A £2.5 trillion transformation: the economic impact of a net-zero North Sea
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In the final article in our five-part series on the Wood Mackenzie/OGTC report Closing the Gap: Technology for a Net Zero North Sea, we explore how investing in an integrated energy network could more than double the economic impact of the UKCS.
Fill in the form to download the chapter in full, or read on for an introduction.
Transforming the energy system and the economy
Ambitious net zero targets for the UKCS depend on investment in integrated, low-carbon technologies. And the direct, indirect and induced effects of this investment could contribute £2.5 trillion to the UK economy between now and 2050.
Oil and gas has been at the heart of the UKCS for decades, and will continue to be an important part for years to come. The natural decline of oil and gas will be more than offset by strong growth in low-carbon technologies – renewables, hydrogen and CCUS – which will steadily attract more investment, generate greater revenues and support a larger total workforce.
Turning a net zero vision into reality requires serious capital. Around £270 billion of capex must be invested in UK industries between 2020 and 2050 to meet the Committee on Climate Change (CCC) targets.
In the short term, direct investment will be critical to kick-start the less mature industries, hydrogen and CCUS. While the UK government has allocated funding to initiatives in these industries (including £800 million to CCUS and £28 million to hydrogen projects) a further £3.5 billion will be required over the next decade alone.
Demand for capital will increase as nascent technologies prove their commercial value, especially during the buildout of capacity and related infrastructure. Growing strong local supply chains will ensure value can be captured by UK industries.
Revenue: generating potential
While an integrated technology network requires huge investment, it has the potential to generate substantial returns. Around £36 billion could be generated through the domestic sale of products and services across an integrated UKCS energy system by 2050.
Developing a hydrogen economy and increasing offshore renewable power generation will be the primary drivers of this growth. However, achieving the UKCS’ full revenue potential will require concentrated efforts from stakeholders across interdependent low-carbon industries.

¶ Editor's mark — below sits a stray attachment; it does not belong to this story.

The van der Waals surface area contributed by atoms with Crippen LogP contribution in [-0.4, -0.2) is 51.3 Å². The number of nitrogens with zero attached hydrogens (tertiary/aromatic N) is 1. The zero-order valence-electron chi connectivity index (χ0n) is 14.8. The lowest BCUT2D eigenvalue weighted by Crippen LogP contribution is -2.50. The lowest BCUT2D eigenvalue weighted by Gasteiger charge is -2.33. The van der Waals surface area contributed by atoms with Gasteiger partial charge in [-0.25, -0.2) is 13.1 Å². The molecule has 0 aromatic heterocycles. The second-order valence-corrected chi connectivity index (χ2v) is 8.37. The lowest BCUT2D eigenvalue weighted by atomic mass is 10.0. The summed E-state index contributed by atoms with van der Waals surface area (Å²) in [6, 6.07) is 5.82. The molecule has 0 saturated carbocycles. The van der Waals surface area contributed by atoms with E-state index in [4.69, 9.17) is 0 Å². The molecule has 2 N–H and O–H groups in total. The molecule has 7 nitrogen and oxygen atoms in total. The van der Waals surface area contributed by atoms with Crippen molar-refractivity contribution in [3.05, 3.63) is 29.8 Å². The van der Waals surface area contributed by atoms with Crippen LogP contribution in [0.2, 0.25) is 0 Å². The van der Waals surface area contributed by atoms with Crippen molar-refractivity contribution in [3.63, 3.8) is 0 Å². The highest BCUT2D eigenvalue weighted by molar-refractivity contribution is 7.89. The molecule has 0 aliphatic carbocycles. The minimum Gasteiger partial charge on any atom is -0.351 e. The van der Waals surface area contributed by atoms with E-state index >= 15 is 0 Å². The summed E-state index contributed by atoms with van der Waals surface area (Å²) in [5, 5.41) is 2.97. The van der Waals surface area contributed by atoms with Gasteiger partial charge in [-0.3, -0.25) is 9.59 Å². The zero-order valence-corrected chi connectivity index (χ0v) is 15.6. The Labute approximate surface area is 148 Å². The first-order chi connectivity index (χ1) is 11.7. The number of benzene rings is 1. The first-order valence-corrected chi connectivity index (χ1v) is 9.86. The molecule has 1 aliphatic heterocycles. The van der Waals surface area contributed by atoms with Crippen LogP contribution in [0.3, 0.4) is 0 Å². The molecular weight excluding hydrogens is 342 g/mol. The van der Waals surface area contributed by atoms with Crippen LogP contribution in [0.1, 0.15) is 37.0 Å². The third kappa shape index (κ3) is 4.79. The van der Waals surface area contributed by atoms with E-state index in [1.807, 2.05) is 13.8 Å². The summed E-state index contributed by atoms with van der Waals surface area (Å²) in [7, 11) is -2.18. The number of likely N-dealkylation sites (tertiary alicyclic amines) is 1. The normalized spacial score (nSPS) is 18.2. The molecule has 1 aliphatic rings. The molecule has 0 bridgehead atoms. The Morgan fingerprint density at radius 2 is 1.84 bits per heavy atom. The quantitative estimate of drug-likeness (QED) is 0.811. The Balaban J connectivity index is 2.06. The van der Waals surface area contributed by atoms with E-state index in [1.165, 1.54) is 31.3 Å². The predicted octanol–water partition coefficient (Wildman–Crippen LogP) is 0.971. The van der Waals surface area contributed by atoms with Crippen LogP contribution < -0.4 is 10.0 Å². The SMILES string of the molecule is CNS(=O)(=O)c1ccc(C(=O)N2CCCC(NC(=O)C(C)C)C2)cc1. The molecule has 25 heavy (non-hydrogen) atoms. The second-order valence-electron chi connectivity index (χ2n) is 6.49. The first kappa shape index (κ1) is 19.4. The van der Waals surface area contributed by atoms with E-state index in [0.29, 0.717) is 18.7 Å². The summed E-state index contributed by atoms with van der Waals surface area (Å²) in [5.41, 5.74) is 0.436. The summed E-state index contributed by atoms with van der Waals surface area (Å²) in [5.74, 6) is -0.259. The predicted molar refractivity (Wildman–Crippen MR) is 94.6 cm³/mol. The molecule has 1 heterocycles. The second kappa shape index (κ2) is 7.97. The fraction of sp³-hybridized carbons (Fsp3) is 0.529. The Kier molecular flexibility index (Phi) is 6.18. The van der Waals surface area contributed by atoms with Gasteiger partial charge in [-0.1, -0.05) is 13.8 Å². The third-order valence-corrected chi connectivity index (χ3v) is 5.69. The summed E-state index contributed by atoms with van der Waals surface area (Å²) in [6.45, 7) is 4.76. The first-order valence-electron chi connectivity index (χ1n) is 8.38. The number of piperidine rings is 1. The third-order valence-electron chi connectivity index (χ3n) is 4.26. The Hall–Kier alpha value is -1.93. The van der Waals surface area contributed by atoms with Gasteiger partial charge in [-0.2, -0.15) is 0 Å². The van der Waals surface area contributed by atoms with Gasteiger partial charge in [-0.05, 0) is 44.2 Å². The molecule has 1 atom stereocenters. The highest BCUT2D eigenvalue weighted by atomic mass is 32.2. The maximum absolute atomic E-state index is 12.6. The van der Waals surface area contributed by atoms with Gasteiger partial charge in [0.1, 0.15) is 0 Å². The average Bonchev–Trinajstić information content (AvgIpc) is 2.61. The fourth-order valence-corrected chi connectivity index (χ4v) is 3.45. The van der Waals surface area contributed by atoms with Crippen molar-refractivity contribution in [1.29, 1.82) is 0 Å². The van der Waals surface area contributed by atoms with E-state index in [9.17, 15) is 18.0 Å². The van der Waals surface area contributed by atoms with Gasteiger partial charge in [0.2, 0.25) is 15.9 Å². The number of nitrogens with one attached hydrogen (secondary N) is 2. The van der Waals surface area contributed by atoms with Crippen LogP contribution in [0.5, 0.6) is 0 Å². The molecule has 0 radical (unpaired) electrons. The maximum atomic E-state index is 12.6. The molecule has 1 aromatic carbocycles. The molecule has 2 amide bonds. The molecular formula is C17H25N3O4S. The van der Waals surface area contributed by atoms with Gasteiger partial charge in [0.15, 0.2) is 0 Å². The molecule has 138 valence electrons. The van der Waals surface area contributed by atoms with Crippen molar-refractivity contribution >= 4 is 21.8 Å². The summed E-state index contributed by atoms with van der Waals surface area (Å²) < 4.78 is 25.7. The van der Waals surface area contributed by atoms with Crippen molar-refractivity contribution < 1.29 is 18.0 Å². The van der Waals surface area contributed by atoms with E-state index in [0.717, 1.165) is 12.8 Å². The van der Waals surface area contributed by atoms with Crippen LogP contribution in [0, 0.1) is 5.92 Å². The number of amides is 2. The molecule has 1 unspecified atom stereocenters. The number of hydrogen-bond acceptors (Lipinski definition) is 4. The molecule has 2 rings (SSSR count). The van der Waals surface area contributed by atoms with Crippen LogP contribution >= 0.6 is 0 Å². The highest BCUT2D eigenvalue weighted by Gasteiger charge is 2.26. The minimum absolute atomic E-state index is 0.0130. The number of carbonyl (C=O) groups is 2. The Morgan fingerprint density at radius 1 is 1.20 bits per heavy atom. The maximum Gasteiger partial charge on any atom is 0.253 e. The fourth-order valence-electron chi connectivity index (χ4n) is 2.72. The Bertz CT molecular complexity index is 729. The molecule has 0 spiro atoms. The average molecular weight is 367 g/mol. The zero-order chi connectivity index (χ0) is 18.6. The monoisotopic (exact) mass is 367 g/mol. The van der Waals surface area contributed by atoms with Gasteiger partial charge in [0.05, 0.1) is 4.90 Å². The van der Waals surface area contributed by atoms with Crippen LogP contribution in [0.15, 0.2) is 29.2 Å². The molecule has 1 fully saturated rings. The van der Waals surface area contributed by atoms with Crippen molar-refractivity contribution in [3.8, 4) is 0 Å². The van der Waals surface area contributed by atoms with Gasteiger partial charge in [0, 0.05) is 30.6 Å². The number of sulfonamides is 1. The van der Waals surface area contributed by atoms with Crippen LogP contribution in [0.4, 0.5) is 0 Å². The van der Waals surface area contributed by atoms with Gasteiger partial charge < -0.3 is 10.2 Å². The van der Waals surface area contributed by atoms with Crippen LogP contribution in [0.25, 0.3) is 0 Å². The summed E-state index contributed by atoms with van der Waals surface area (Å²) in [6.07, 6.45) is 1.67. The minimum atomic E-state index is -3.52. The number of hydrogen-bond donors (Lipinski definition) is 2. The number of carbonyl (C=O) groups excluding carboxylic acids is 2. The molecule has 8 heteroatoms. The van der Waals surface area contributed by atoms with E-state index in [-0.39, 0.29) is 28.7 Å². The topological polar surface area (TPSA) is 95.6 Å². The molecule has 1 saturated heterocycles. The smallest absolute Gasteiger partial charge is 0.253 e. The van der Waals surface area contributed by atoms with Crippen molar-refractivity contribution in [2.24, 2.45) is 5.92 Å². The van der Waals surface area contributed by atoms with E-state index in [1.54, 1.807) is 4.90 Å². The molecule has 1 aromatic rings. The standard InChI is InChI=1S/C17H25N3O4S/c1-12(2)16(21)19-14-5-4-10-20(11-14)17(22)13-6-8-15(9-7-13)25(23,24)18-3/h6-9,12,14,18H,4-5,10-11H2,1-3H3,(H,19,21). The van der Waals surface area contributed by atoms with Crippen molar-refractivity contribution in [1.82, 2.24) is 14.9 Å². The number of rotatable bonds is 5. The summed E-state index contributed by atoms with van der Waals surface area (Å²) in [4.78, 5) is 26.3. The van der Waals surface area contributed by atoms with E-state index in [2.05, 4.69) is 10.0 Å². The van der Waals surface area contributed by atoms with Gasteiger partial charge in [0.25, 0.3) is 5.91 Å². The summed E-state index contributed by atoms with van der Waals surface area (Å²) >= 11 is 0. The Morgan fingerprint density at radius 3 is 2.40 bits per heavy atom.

How will this revenue be generated? Fill in the form to read this chapter in full.
Employment: a change in leadership
The UKCS provides significant socio-economic benefit to the UK, not least as a major source of employment. Over the long-term this won’t change – but the workforce will become increasingly distributed across the different sectors.
Oil and gas employment is predicted to fall nearly 80% over the next 30 years, due to declining production and technology advances. But other industries can and will leverage valuable oil and gas skills and experience.
Overall, we expect more than 200,000 new direct, indirect and induced jobs could be created across the UK through the growth of offshore renewables, hydrogen and CCUS.
In it together
No opportunity comes without risk. The key to success for these low-carbon technologies is integration.
Commercial progress for each technology is interdependent on the others, whether that’s blue hydrogen relying on the availability of CCUS, or the importance of developing offshore wind to produce green hydrogen.
Reimagining the North Sea and wider UKCS as an integrated energy system, rather than a collection of low-carbon projects developed in isolation, is essential to delivering its full economic potential.
To find out more, read the economic impact chapter of Closing the Gap: Technology for a Net Zero North Sea. This includes:
- A sector-by-sector economic outlook
- The risks and upside potential for each technology
- A breakdown of forecasts for capex, revenues, and employment between 2020 and 2050